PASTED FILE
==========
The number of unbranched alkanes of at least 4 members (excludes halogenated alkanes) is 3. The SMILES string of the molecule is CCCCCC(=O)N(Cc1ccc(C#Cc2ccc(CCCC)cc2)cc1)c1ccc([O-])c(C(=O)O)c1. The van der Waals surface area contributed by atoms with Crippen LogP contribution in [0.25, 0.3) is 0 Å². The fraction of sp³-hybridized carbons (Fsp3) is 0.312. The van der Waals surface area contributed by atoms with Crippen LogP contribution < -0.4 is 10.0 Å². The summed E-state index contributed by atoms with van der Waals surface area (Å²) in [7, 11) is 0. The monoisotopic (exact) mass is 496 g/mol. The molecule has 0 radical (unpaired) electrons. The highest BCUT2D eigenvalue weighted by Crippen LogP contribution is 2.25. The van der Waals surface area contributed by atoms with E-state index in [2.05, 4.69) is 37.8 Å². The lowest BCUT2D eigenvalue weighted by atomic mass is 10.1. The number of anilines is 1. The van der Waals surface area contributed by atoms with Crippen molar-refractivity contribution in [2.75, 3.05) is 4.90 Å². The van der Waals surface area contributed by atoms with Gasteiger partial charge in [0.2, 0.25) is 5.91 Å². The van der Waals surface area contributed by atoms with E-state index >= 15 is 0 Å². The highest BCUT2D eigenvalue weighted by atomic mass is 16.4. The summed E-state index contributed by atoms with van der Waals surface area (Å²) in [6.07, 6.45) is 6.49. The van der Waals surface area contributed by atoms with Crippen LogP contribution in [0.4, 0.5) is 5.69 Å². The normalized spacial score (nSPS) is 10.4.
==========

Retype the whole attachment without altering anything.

The number of unbranched alkanes of at least 4 members (excludes halogenated alkanes) is 3. The SMILES string of the molecule is CCCCCC(=O)N(Cc1ccc(C#Cc2ccc(CCCC)cc2)cc1)c1ccc([O-])c(C(=O)O)c1. The van der Waals surface area contributed by atoms with Crippen LogP contribution in [0.25, 0.3) is 0 Å². The fraction of sp³-hybridized carbons (Fsp3) is 0.312. The van der Waals surface area contributed by atoms with Crippen LogP contribution < -0.4 is 10.0 Å². The summed E-state index contributed by atoms with van der Waals surface area (Å²) in [7, 11) is 0. The monoisotopic (exact) mass is 496 g/mol. The molecule has 0 radical (unpaired) electrons. The highest BCUT2D eigenvalue weighted by Crippen LogP contribution is 2.25. The van der Waals surface area contributed by atoms with E-state index in [2.05, 4.69) is 37.8 Å². The lowest BCUT2D eigenvalue weighted by atomic mass is 10.1. The number of anilines is 1. The van der Waals surface area contributed by atoms with Crippen molar-refractivity contribution in [2.75, 3.05) is 4.90 Å². The van der Waals surface area contributed by atoms with Gasteiger partial charge in [0.2, 0.25) is 5.91 Å². The van der Waals surface area contributed by atoms with E-state index >= 15 is 0 Å². The highest BCUT2D eigenvalue weighted by atomic mass is 16.4. The summed E-state index contributed by atoms with van der Waals surface area (Å²) in [6.07, 6.45) is 6.49. The van der Waals surface area contributed by atoms with Crippen LogP contribution in [0.4, 0.5) is 5.69 Å². The normalized spacial score (nSPS) is 10.4.